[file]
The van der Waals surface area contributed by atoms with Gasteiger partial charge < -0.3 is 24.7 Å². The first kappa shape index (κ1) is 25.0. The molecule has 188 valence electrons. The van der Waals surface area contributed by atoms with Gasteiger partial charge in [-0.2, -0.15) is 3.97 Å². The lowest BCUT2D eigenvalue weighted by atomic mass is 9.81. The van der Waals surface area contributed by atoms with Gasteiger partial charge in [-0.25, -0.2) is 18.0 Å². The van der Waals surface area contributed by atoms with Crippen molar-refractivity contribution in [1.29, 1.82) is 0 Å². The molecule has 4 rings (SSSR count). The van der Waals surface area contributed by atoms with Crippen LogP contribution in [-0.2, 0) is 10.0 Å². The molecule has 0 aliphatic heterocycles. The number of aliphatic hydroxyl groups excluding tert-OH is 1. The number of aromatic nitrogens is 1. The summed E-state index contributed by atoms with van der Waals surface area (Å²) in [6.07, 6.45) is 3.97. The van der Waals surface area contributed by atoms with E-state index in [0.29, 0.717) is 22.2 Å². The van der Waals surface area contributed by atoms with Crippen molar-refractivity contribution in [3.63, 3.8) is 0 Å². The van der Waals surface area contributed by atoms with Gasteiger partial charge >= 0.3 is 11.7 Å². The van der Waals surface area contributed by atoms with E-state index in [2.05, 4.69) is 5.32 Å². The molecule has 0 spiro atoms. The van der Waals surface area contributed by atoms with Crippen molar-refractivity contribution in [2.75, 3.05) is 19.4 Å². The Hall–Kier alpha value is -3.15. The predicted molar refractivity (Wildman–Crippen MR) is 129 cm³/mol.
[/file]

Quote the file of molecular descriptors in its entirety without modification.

The van der Waals surface area contributed by atoms with Gasteiger partial charge < -0.3 is 24.7 Å². The first kappa shape index (κ1) is 25.0. The molecule has 188 valence electrons. The van der Waals surface area contributed by atoms with Gasteiger partial charge in [-0.2, -0.15) is 3.97 Å². The lowest BCUT2D eigenvalue weighted by atomic mass is 9.81. The van der Waals surface area contributed by atoms with Gasteiger partial charge in [-0.25, -0.2) is 18.0 Å². The van der Waals surface area contributed by atoms with Crippen molar-refractivity contribution in [1.29, 1.82) is 0 Å². The molecule has 4 rings (SSSR count). The van der Waals surface area contributed by atoms with Crippen LogP contribution in [-0.2, 0) is 10.0 Å². The molecule has 0 aliphatic heterocycles. The number of aliphatic hydroxyl groups excluding tert-OH is 1. The number of aromatic nitrogens is 1. The summed E-state index contributed by atoms with van der Waals surface area (Å²) in [6.07, 6.45) is 3.97. The van der Waals surface area contributed by atoms with E-state index in [0.29, 0.717) is 22.2 Å². The van der Waals surface area contributed by atoms with Crippen molar-refractivity contribution in [3.63, 3.8) is 0 Å². The van der Waals surface area contributed by atoms with Gasteiger partial charge >= 0.3 is 11.7 Å². The van der Waals surface area contributed by atoms with E-state index in [2.05, 4.69) is 5.32 Å². The molecule has 0 spiro atoms. The van der Waals surface area contributed by atoms with Crippen molar-refractivity contribution in [2.75, 3.05) is 19.4 Å². The Hall–Kier alpha value is -3.15. The predicted molar refractivity (Wildman–Crippen MR) is 129 cm³/mol.